Last updated on September 28, 2022

Nevinyrral's Disk - Illustration by Steve Argyle

Nevinyrral’s Disk | Illustration by Steve Argyle

Hello planeswalkers! Welcome to another look into the cards and strategies that help you dominate your opponent. I don’t know if there’s a better feeling than playing a control deck and wiping the board clean of all your opponent’s presence.

Board wipes are an essential part of lots of builds to take care of the aggro and midrange opponents. Today I’m looking at colorless wipes that might be able to take your Commander or Modern decks to the next level.

Whenever you’re playing an opponent with a heavy colorless presence, you know two things immediately. You’re playing against someone who knows the game well, and you should be ready for some game-changing cards or abilities.

If you want to be one of these players, let me introduce you to some board wipes that can change the game in your favor. Let’s be honest, it’s much more fun to clean the board in MTG than clean anything in your home. So let’s get started!

What Are Colorless Board Wipes?

Ugin, the Spirit Dragon (Fate Reforged) - Illustration by Raymond Swanland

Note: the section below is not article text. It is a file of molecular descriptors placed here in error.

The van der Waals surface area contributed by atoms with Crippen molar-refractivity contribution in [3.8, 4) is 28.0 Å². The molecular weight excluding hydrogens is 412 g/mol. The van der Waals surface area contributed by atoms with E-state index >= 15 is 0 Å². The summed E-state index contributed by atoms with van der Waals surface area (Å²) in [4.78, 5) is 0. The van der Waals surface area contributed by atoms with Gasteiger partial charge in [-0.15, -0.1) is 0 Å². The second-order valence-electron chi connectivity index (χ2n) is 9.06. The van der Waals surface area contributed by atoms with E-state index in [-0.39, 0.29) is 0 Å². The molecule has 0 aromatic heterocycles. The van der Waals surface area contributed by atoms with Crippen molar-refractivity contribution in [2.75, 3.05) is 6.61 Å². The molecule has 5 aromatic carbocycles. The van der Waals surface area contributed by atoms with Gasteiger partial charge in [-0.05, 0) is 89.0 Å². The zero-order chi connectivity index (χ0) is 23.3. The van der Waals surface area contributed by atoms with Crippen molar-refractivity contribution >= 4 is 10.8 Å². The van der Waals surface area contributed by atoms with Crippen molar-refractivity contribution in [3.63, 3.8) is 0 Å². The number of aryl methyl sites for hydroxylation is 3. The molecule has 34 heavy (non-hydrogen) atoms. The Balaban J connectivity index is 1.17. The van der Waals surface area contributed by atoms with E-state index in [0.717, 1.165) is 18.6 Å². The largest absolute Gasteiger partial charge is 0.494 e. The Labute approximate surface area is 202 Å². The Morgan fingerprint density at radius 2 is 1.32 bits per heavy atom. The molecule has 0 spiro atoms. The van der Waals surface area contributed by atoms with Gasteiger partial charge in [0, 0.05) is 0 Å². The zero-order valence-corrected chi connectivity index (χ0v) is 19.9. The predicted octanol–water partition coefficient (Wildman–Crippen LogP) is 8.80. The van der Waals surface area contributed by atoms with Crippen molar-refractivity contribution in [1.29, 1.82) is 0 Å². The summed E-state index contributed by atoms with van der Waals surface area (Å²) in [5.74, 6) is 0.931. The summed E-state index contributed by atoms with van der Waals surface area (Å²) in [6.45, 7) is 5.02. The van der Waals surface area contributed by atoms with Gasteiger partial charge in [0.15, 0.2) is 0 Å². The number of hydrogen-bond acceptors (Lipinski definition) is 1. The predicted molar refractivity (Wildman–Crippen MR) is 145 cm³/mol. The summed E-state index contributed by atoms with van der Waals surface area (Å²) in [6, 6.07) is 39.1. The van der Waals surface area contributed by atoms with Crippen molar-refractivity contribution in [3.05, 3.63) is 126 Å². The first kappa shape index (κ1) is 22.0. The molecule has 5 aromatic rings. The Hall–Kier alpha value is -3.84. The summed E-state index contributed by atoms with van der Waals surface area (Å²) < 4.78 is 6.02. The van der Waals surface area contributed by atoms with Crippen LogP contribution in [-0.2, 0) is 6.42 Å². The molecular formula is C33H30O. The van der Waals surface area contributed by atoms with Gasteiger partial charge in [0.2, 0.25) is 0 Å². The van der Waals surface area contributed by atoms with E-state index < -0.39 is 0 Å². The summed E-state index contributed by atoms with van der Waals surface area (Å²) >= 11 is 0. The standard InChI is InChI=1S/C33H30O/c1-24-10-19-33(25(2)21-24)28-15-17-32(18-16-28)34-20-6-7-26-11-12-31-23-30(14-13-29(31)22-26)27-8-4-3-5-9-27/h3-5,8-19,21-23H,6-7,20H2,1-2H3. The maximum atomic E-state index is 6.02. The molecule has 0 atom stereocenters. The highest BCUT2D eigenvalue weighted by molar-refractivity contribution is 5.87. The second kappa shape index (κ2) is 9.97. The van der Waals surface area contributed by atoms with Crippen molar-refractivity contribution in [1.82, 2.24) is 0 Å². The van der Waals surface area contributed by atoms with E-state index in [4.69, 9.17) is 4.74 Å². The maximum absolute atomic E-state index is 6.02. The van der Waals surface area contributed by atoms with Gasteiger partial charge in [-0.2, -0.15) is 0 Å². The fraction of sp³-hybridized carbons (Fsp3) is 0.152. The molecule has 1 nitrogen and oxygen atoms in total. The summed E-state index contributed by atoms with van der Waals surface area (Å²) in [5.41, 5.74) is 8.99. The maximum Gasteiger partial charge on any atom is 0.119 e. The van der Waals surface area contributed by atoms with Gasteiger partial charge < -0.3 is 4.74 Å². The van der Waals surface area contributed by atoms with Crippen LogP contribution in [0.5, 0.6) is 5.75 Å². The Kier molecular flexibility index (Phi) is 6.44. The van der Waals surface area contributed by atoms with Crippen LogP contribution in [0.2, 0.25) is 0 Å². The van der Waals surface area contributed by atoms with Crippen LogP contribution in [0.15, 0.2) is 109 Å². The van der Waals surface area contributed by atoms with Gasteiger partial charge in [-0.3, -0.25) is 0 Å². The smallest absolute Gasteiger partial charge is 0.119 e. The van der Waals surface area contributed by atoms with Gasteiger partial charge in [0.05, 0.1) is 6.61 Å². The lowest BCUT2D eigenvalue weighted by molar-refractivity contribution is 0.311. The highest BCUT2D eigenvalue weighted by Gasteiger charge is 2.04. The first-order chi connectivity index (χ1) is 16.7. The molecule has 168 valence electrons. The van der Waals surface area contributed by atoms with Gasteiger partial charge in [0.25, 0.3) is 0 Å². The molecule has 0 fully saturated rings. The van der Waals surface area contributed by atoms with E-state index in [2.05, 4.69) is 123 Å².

Ugin, the Spirit Dragon (Fate Reforged) | Illustration by Raymond Swanland

Colorless board wipes are cards that don’t have any specific color cost in their mana value and remove all or a lot of permanents on the battlefield. These cards use words like “all” or “each” and “exile,” “destroy,” or “remove” to take out your opponent’s strategy and board presence.

A lot of these cards fit into a multitude of decks because their colorless mana value is so versatile. These board wipes are strong in Commander because you can use colorless cards no matter what colors your commander allows. Colorless wipes can help your probability of getting to the cards you need the most in the end game in other formats.

#16. Apocalypse Chime

Apocalypse Chime

Apocalypse Chime is such an ancient card that it uses a mechanic that doesn’t exist anymore and targets a set that was released in 1995. This is an ultra-specific board wipe that buries (destroys) all permanents from the Homelands set. It’s way too specific to be good in a Constructed deck.

#15. Blast Zone

Blast Zone

This is a colorless land that has a chance to remove your opponent’s pesky permanents. Blast Zone gives you the ability to get charge counters that can be removed to destroy each nonland permanent with the same mana value as the number of charge counters.

This is a decent land that has removal potential and is legal in most non-Standard formats.

#14. Fraying Line

Fraying Line

I’m not a fan of cards that give opponents a chance to determine how its effects play out. Fraying Line has a slight benefit because you can place a rope counter first and for free, so you’re always one creature ahead of your opponent for the impending board wipe.